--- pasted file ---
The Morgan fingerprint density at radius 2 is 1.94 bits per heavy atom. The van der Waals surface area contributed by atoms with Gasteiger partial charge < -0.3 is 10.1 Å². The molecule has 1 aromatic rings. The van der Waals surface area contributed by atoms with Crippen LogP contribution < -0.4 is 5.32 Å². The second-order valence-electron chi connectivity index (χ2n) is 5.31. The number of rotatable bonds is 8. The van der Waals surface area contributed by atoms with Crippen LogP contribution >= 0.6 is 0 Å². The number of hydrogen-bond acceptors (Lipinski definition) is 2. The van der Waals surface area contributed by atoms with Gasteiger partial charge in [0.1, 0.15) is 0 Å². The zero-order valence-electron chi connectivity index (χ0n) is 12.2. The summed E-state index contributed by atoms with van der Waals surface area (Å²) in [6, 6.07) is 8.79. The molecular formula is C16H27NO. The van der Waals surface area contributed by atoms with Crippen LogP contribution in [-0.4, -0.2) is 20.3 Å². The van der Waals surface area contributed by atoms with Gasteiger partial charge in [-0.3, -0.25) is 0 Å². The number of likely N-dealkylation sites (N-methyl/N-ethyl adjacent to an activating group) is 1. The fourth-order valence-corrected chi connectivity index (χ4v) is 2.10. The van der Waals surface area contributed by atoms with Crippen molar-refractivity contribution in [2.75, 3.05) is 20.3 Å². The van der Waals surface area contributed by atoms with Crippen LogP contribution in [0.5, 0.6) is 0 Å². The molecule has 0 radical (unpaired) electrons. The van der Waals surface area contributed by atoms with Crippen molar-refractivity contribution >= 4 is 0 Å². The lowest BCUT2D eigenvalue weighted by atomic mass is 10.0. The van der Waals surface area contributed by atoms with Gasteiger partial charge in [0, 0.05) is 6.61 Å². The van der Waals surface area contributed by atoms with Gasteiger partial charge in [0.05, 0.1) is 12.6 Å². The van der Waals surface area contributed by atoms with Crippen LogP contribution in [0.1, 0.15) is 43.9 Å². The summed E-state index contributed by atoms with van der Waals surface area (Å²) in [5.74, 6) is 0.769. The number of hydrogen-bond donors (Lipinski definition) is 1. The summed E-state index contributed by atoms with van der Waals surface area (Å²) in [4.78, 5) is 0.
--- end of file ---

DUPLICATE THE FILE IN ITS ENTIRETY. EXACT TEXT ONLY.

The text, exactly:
The Morgan fingerprint density at radius 2 is 1.94 bits per heavy atom. The van der Waals surface area contributed by atoms with Gasteiger partial charge < -0.3 is 10.1 Å². The molecule has 1 aromatic rings. The van der Waals surface area contributed by atoms with Crippen LogP contribution < -0.4 is 5.32 Å². The second-order valence-electron chi connectivity index (χ2n) is 5.31. The number of rotatable bonds is 8. The van der Waals surface area contributed by atoms with Crippen LogP contribution >= 0.6 is 0 Å². The number of hydrogen-bond acceptors (Lipinski definition) is 2. The van der Waals surface area contributed by atoms with Gasteiger partial charge in [0.1, 0.15) is 0 Å². The zero-order valence-electron chi connectivity index (χ0n) is 12.2. The summed E-state index contributed by atoms with van der Waals surface area (Å²) in [6, 6.07) is 8.79. The molecular formula is C16H27NO. The van der Waals surface area contributed by atoms with Crippen LogP contribution in [-0.4, -0.2) is 20.3 Å². The van der Waals surface area contributed by atoms with Gasteiger partial charge in [-0.3, -0.25) is 0 Å². The number of likely N-dealkylation sites (N-methyl/N-ethyl adjacent to an activating group) is 1. The fourth-order valence-corrected chi connectivity index (χ4v) is 2.10. The van der Waals surface area contributed by atoms with Crippen molar-refractivity contribution in [2.75, 3.05) is 20.3 Å². The van der Waals surface area contributed by atoms with Crippen LogP contribution in [0.5, 0.6) is 0 Å². The molecule has 0 radical (unpaired) electrons. The van der Waals surface area contributed by atoms with Crippen molar-refractivity contribution >= 4 is 0 Å². The lowest BCUT2D eigenvalue weighted by atomic mass is 10.0. The van der Waals surface area contributed by atoms with Gasteiger partial charge in [0, 0.05) is 6.61 Å². The van der Waals surface area contributed by atoms with Gasteiger partial charge in [0.05, 0.1) is 12.6 Å². The van der Waals surface area contributed by atoms with Crippen LogP contribution in [0.1, 0.15) is 43.9 Å². The summed E-state index contributed by atoms with van der Waals surface area (Å²) in [5.74, 6) is 0.769. The number of hydrogen-bond donors (Lipinski definition) is 1. The summed E-state index contributed by atoms with van der Waals surface area (Å²) in [4.78, 5) is 0.